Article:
By Lauren Beukes
Zinzi has a talent for finding lost things. To save herself, she has to find the hardest thing of all…the truth. Zinzi has a Sloth on her back, a dirty 419 scam habit and a talent for finding lost things. But when a client turns up dead and the cops confiscate her last paycheck, she’s forced to take on her least favourite kind of job – missing persons. Being hired by famously reclusive music producer Odi Huron to find a teenybop pop star should be her ticket out of Zoo City, the festering slum where the criminal underclass, marked by their animals, live in the shadow of the undertow. Instead, it catapults Zinzi deeper into the underbelly of a city twisted by crime and magic, where she’ll be forced to confront the dark secrets of former lives – including her own. Set in a wildly re-imagined Johannesburg, it swirls refugees, crime, the music industry, African magic and the nature of sin together into a heady brew.
Briefly, Zoo City is set in Johannesburg, an alternative universe where those who have committed crimes are ‘animalled’, given a mshavi animal that is a manifestation of their crimes. The animals themselves give the owner a talent. Zinzi December’s talent is finding lost things. Her other talent, it would seem, is getting into the worst trouble possible. (No really, this woman’s propensity for trouble is astounding, I admire it.)
The storyline is a cracker, whipping along at the kind of pace that laments any temporary closure of the book until the next hour can be spared to read it. It has several subplots, which I sometimes lost sight of until the end. Things that seemed disparate and mentioned in passing were actually part of a much larger scheme, something I thoroughly enjoyed considering so many plots are ‘boy meets girl and they live heternormatively ever after’. The setting is so realistic that I forgot I was reading of an alternative Joburg instead of the one I know so very, very well. The level of detail around Joburg is deeply rewarding, and there were references that only a born-and-bred Joburger could delight in, such as the famous Home of the Chicken Pie. The filth, the glamour, the multiplicity of cultures and noises and alleyways was truly astounding, and it requires a disgusting amount of research for it to look so effortless. There were myriad references to things like Doctor Who (Exterminate!), video games, Elder Gods and an IMDB page. As someone who practically lives on the internet, I felt like it was being written as a covert love song to the Interwabs and all its messed up folks. Definitely months of research went into this, to add so many layers of meaning and detail just in the settings. A book like this takes a team, and all their names are mentioned in the back of the book.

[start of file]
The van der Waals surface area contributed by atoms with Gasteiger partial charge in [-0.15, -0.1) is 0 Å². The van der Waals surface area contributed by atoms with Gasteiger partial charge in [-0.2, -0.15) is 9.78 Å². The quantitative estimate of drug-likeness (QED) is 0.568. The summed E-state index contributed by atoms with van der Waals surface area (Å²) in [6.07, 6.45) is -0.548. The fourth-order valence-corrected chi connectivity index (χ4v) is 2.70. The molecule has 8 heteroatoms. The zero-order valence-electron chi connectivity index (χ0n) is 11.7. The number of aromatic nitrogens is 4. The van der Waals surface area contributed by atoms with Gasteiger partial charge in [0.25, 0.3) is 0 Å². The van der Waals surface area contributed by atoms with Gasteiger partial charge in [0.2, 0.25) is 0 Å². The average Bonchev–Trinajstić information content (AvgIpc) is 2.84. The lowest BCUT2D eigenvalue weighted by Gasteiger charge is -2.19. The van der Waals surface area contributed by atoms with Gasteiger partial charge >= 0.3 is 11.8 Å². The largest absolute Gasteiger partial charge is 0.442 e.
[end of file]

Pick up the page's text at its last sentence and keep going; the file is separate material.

(I love special editions with author interviews and background information.)
I only have one small grievance with it: the ending felt very rushed, like all the threads were pulled together in one go. The whole Songweza mystery was excellent, but resolved halfway. Then there was a lull (which could have been used to build on the Animal muti murders a bit) and then everything was whooshing together at high speed. Perhaps a second read-through will reveal further details. The Undertow still confuses me a little as well. Is it an actual force that comes after everyone when their Animal is killed? Is it just a psychotic breakdown? The psychology insert suggests the latter, the former occurs when the Bear is killed in the streets of Hillbrow. (Unless…you’ll have to read it, but I have a suspicion that a mutilated bird is involved.) In any case, I wish I could come up with something this brilliant and original.
Overall, it may be a disturbing read for some (some of the imagery will not get out of my head) but as far as multi-layered, delicious, in-depth and imminently brilliant books go, I think Zoo City offers something for a great deal of fans. There’s horror, crime, fantasy, magic, realism, drugs and rock and roll to go around. There are sangomas, 419 scammers and sleazy music producers. Zinzi is as tough as she is inventive and brave, and what a fantastic change to see a woman kick so much ass while carrying a heavy Sloth on her back.